Iron deficiency anaemia is when lack of iron means that the blood does not contain enough haemoglobin — the iron-based pigment in red blood cells that gives them their colour and carries oxygen. Severe and prolonged iron deficiency is needed to cause anaemia.
Iron deficiency anaemia is one of several types of anaemia. This type of anaemia is common, particularly in women near menopause, teenage girls, premature or very small babies, people on restricted diets and the elderly, and is usually easy to treat.
The reasons for getting iron deficiency anaemia include:
Iron is one of 20 minerals found in food. It is stored in your liver, spleen and bone marrow and is vital for mental and physical well-being. While most of the body’s iron is recycled from dead red blood cells, a small but essential amount comes from food. If your body does not have enough iron, it can’t make enough haemoglobin.
The symptoms of iron deficiency anaemia are caused by the lack of oxygen being supplied to the tissues. You may feel tired, short of breath when exercising, unable to concentrate, have headaches or get irritable. Your skin and the inside of your mouth may be pale. You may also be likely to pick up infections. Eventually, your nails can become spoon-shaped and brittle, the corners of your mouth may crack, and you may have difficulty swallowing. Some people also get cravings for unusual substances, such as ice or earth.
Older people with iron deficiency anaemia may get angina (pain in the chest) because the heart has to work harder to supply enough oxygen to the body.
Children with low iron levels may be slow to learn or develop.
While symptoms can be severe, in the early stages of iron deficiency you may have no symptoms or just mild fatigue.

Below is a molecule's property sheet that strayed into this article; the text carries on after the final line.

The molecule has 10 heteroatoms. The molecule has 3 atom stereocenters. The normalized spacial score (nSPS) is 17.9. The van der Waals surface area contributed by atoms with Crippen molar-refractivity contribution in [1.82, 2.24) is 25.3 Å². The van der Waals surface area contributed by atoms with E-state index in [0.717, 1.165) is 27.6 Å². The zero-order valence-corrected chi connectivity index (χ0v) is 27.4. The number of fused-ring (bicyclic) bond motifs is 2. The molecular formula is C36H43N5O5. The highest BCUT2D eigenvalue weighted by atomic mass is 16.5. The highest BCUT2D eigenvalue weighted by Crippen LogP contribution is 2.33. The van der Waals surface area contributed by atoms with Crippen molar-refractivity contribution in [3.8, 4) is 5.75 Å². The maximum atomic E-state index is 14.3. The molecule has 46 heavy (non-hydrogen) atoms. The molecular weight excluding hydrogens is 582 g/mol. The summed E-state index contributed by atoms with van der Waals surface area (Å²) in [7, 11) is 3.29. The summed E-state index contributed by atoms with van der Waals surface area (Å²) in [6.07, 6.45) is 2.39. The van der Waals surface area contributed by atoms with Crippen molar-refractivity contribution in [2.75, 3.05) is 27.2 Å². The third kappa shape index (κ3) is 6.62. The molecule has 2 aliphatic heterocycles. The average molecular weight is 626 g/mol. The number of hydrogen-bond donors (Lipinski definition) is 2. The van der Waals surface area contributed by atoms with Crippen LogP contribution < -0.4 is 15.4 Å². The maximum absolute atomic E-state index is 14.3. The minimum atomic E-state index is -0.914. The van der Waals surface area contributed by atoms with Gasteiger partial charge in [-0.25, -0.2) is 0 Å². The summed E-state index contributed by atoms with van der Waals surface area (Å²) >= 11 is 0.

Anaemia may be diagnosed if you have some of the symptoms listed above, but if the anaemia is not severe you may not feel anything and will be diagnosed only if you have a routine blood test. Blood tests will show how much iron is in your blood and what type of anaemia you have. Other tests may be needed to see if there is any bleeding in your stomach or bowel.
What will help the condition depends on the cause of your anaemia. However, iron deficiency anaemia is usually easily treated with iron supplements and a good diet. Your blood count will be checked regularly to make sure anaemia has not returned.
Your doctor or community health nurse can tell you how much iron you need daily. A dietitian can plan a diet for you.
The anaemia can get worse and you can feel more and more unwell, particularly if the underlying cause, such as stomach bleeding, is not treated.
For severe iron deficiency anaemia, you may need a blood transfusion.
Iron deficiency due to pregnancy may improve on its own if your diet is good; however, iron supplements may be needed.
If you have heavy periods your doctor may be able to suggest medicines to reduce blood loss.
Last Reviewed: 16 December 2009